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USF should reconsider new scholarship policy

First Time In College students who receive University scholarships will soon be getting less money than expected, starting next school year.

In an attempt to cut costs, USF plans to reduce university scholarships for students whose total federal, state and institutional scholarships exceed their estimated cost of attendance. The idea is to try to prevent students from receiving more money than they need to attend college.

However, private scholarships, such as those awarded by private companies and organizations, will not affect the amount of financial aid a student is allowed to receive. This means that students with private scholarships can potentially receive more money than their estimated cost of attendance.

Students should not receive less money for relying on state and federal scholarships rather than private ones. Scholarships funded by the state or the government are essentially the same as private awards, as they cost nothing to the university. Therefore, they should have the same effect on university scholarships.

Billie Jo Hamilton, director of the Office of Financial Aid, said private awards would not be considered in calculating the amount of financial aid a student can receive, so as to not discourage students from earning them.

“We don’t think it’s fair if a student has ambition and gets out there and finds (scholarship) money on their own to pull ours back,” Hamilton said. “We want to encourage students to find their own scholarship money, so we don’t want to penalize them for doing that.”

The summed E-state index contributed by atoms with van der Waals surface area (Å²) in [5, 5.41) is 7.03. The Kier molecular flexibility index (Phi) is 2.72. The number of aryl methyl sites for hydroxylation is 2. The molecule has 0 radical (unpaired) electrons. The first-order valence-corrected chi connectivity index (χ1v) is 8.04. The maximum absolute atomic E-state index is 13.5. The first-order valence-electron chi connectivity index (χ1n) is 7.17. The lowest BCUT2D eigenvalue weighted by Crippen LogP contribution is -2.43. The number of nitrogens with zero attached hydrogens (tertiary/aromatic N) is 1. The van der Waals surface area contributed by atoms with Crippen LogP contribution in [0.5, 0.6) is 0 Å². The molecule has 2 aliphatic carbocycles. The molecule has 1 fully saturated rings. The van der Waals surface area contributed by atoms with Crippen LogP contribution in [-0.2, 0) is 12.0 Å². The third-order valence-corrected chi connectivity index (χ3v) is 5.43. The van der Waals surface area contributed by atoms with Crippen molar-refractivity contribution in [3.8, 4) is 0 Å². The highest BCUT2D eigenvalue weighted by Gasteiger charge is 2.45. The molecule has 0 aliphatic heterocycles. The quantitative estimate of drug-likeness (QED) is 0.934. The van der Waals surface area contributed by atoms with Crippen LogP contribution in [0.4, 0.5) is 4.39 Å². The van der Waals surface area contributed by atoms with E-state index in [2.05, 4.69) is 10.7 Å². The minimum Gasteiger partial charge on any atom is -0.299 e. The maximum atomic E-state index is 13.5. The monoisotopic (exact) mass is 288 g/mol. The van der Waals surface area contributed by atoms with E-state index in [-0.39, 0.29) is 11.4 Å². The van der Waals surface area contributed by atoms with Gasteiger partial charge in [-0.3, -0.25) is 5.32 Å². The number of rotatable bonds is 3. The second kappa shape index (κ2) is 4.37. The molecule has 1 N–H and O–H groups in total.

Hamilton also said it would have a “detrimental effect on recruitment,” if the University reduced its payment to private scholarship holders.

However, the same can be said for students who receive money from state and federal sources. Many state scholarships are just as hard to earn as private ones. Students must find the scholarships, meet the requirements, submit applications and even interview for some of them. For many state and federal scholarships, students must also fill out the lengthy Free Application for Federal Student Aid (FAFSA) form.

By taking university scholarships away from those who have state and federal money, USF is penalizing students who may not find private funds. There is no reason to make private awards seem better for students than state and federal scholarships that do not cost anything to the University. This policy has the potential to be unfair to high-achieving students and should be changed.